Persian Shamshir Sword

What is a Shamshir Sword?

Shamshir sword is one of the most famous sword in history. Shamshir, which means curved like the tiger’s nail, describes the deeply curved and continuously tapering parabolic saber blade typical of Persia, Mughal India and the adjoining Arab world from the middle of the 16th century. Considering that blades of shamshir form, of both Persian and Indian manufacture, were widely traded and interchangeably used with hilts of local manufacture throughout the Near Eastern Islamic world from shortly after their adoption by the Persians until use of the sword declined in the 20th Century.

These deeply curved blades tend to reach their maximum degree of curvature some 50 to 60% of the blade length from the crossguard. The blade is widest where it joins the hilt, from where it tapers, both in width and in thickness, towards the tip, with the degree of taper being greatest distally. The blade is of a Shamshir sword type, so it naturally curves for the final quarter of the length. This example also widens for the last quarter, allowing for a thick false-edge and prominent single fuller.

Features of the Persian Shamshir

The Shamshir is among the swords of the Seljuk empire; it eventually took the name Shamshir, a Persian name, when the piece was first brought to Persia during the twelfth century. Originally, these Persian swords appeared straight with a double edge whereas the scimitar swords that featured curved blades have originated from the Central Asian Turkic Muslims. It is a kind of saber that featured a curve and was considered quite radical for a sword five to fifteen degrees all the way from tip to tip. The name was also derived from the Persian word Shamshir which generally means sword, and under this category of curved swords includes the scimitar, kilij, saber, pulwar, the shamshir sword, and more. All of the mentioned weapons were primarily based on the parent sword called the Turko Mongol saber; as for the shamshir sword, it appeared as a single-handed sword that featured a slim, curved blade that seemed to have no taper until the blade’s very tip.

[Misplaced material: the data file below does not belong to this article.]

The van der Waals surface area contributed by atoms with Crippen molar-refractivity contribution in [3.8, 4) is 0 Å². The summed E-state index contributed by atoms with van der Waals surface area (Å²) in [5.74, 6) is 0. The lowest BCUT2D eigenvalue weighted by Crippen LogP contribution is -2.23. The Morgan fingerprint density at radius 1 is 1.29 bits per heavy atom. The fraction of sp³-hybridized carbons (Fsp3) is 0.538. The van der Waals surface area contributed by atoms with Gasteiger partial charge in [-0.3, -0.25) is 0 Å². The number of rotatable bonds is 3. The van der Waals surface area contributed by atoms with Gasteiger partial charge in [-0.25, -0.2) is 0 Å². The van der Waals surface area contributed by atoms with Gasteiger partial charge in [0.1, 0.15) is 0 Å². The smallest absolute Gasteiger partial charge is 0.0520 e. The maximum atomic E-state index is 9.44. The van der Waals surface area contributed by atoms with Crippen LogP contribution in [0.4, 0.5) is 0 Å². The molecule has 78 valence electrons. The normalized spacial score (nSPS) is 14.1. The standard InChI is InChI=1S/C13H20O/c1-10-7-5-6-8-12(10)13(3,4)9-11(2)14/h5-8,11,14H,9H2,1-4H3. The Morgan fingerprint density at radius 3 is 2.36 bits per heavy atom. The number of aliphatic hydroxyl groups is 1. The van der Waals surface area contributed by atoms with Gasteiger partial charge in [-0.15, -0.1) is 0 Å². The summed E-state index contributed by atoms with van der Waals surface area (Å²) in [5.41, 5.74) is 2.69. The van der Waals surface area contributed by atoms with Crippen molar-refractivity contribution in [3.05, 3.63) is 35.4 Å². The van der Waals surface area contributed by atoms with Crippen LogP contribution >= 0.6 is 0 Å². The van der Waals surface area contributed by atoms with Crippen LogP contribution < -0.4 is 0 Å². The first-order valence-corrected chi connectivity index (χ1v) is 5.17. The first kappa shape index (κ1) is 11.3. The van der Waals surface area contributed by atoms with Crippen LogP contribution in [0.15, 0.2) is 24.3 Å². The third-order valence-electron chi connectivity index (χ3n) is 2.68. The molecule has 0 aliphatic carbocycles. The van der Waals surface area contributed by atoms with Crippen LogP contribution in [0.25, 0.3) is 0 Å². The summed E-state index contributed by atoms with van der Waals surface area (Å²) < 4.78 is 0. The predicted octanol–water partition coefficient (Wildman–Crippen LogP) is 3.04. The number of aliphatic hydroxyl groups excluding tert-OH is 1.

When carrying the sword, instead of it being wielded upright, it was carried in a horizontal manner where its hilt and tip was pointed up.

Origin of the Shamshir

The first recorded appearance of the Shamshir swords were around the ninth century; there, it was considered as a vital tool of the Turks which was brought in by the Seljuk Khanate. The shamshir’s blade was lightweight and quite easy to wield since it was primarily created to work as a slashing weapon. Its blade was fashioned with an exaggerated arch and had a very sharp curved side; the sharpest point of the sword can be found right at its tip.

The shamshir sword was first introduced by the Turkic Seljuk Khanate to Iran during the twelfth century; it was later popularized in Persia during the early period of the sixteenth century and had so-called relatives in other areas namely in Turkey where they had the kilij, and also in the adjoining Arabian world where they had the sam-sam and the saif.

Since the weapon first originated in Persia, it eventually spread and became popular throughout the previous Ottoman Empire; eventually, its popularity also reached other countries such as India and the Philippines.

Its evidently curved blade was highly popular and was said to be very much ideal for delivering and executing powerful cutting strokes; it was also a highly efficient piece for delivering rising then descending, as well as hooking thrusts which were extremely deadly for the battlefield and duels.

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